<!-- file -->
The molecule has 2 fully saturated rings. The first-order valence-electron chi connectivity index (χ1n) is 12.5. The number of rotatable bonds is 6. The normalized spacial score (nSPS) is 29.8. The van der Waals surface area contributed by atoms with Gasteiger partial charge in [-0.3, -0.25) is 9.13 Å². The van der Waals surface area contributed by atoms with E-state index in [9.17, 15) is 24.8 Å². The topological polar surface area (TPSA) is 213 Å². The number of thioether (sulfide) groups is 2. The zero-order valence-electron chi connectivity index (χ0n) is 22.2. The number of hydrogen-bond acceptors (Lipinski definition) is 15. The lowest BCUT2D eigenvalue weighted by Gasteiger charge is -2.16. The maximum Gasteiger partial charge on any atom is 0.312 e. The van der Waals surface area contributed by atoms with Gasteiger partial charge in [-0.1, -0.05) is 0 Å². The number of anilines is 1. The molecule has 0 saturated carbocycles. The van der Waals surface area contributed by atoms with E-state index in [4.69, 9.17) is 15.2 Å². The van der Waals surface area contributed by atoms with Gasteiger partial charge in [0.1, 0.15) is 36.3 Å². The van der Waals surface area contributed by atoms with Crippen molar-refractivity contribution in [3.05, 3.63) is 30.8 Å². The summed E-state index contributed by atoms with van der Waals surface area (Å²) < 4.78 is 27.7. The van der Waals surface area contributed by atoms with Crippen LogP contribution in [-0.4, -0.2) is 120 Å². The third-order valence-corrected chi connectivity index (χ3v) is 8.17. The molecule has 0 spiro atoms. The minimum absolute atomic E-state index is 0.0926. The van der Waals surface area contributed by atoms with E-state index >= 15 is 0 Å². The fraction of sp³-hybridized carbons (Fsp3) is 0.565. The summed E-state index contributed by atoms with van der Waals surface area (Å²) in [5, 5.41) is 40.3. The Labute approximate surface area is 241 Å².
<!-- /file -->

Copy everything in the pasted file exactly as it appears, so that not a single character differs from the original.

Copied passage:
The molecule has 2 fully saturated rings. The first-order valence-electron chi connectivity index (χ1n) is 12.5. The number of rotatable bonds is 6. The normalized spacial score (nSPS) is 29.8. The van der Waals surface area contributed by atoms with Gasteiger partial charge in [-0.3, -0.25) is 9.13 Å². The van der Waals surface area contributed by atoms with E-state index in [9.17, 15) is 24.8 Å². The topological polar surface area (TPSA) is 213 Å². The number of thioether (sulfide) groups is 2. The zero-order valence-electron chi connectivity index (χ0n) is 22.2. The number of hydrogen-bond acceptors (Lipinski definition) is 15. The lowest BCUT2D eigenvalue weighted by Gasteiger charge is -2.16. The maximum Gasteiger partial charge on any atom is 0.312 e. The van der Waals surface area contributed by atoms with Gasteiger partial charge in [-0.1, -0.05) is 0 Å². The number of anilines is 1. The molecule has 0 saturated carbocycles. The van der Waals surface area contributed by atoms with E-state index in [4.69, 9.17) is 15.2 Å². The van der Waals surface area contributed by atoms with Gasteiger partial charge in [0.1, 0.15) is 36.3 Å². The van der Waals surface area contributed by atoms with Crippen molar-refractivity contribution in [3.05, 3.63) is 30.8 Å². The summed E-state index contributed by atoms with van der Waals surface area (Å²) < 4.78 is 27.7. The van der Waals surface area contributed by atoms with Crippen LogP contribution in [-0.4, -0.2) is 120 Å². The third-order valence-corrected chi connectivity index (χ3v) is 8.17. The molecule has 0 spiro atoms. The minimum absolute atomic E-state index is 0.0926. The van der Waals surface area contributed by atoms with E-state index >= 15 is 0 Å². The fraction of sp³-hybridized carbons (Fsp3) is 0.565. The summed E-state index contributed by atoms with van der Waals surface area (Å²) in [5, 5.41) is 40.3. The Labute approximate surface area is 241 Å².